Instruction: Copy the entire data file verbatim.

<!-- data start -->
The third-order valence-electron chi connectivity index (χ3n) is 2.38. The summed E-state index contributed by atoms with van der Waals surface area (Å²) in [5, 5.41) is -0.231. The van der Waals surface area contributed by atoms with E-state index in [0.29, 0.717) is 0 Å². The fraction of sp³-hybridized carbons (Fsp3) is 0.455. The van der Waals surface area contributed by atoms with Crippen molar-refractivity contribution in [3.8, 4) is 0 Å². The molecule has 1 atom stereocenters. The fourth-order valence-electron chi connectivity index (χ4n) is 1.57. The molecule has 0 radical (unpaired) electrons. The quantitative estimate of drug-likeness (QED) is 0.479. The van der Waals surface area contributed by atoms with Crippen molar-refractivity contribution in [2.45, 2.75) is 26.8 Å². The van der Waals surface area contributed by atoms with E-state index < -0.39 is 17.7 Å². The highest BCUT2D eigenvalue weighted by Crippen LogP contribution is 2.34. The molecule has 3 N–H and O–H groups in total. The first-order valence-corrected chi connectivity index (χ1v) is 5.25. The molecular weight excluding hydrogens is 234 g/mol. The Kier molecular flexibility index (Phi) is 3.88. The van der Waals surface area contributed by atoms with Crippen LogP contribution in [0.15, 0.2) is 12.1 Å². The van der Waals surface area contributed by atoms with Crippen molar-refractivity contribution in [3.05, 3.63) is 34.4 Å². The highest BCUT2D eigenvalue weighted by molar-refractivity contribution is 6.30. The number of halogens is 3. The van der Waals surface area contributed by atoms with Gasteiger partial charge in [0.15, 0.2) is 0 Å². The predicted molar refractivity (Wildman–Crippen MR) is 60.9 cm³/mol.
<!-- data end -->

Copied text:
The third-order valence-electron chi connectivity index (χ3n) is 2.38. The summed E-state index contributed by atoms with van der Waals surface area (Å²) in [5, 5.41) is -0.231. The van der Waals surface area contributed by atoms with E-state index in [0.29, 0.717) is 0 Å². The fraction of sp³-hybridized carbons (Fsp3) is 0.455. The van der Waals surface area contributed by atoms with Crippen molar-refractivity contribution in [3.8, 4) is 0 Å². The molecule has 1 atom stereocenters. The fourth-order valence-electron chi connectivity index (χ4n) is 1.57. The molecule has 0 radical (unpaired) electrons. The quantitative estimate of drug-likeness (QED) is 0.479. The van der Waals surface area contributed by atoms with Crippen molar-refractivity contribution in [2.45, 2.75) is 26.8 Å². The van der Waals surface area contributed by atoms with E-state index < -0.39 is 17.7 Å². The highest BCUT2D eigenvalue weighted by Crippen LogP contribution is 2.34. The molecule has 3 N–H and O–H groups in total. The first-order valence-corrected chi connectivity index (χ1v) is 5.25. The molecular weight excluding hydrogens is 234 g/mol. The Kier molecular flexibility index (Phi) is 3.88. The van der Waals surface area contributed by atoms with Crippen LogP contribution in [0.15, 0.2) is 12.1 Å². The van der Waals surface area contributed by atoms with Crippen molar-refractivity contribution in [3.05, 3.63) is 34.4 Å². The highest BCUT2D eigenvalue weighted by molar-refractivity contribution is 6.30. The number of halogens is 3. The van der Waals surface area contributed by atoms with Gasteiger partial charge in [0.15, 0.2) is 0 Å². The predicted molar refractivity (Wildman–Crippen MR) is 60.9 cm³/mol.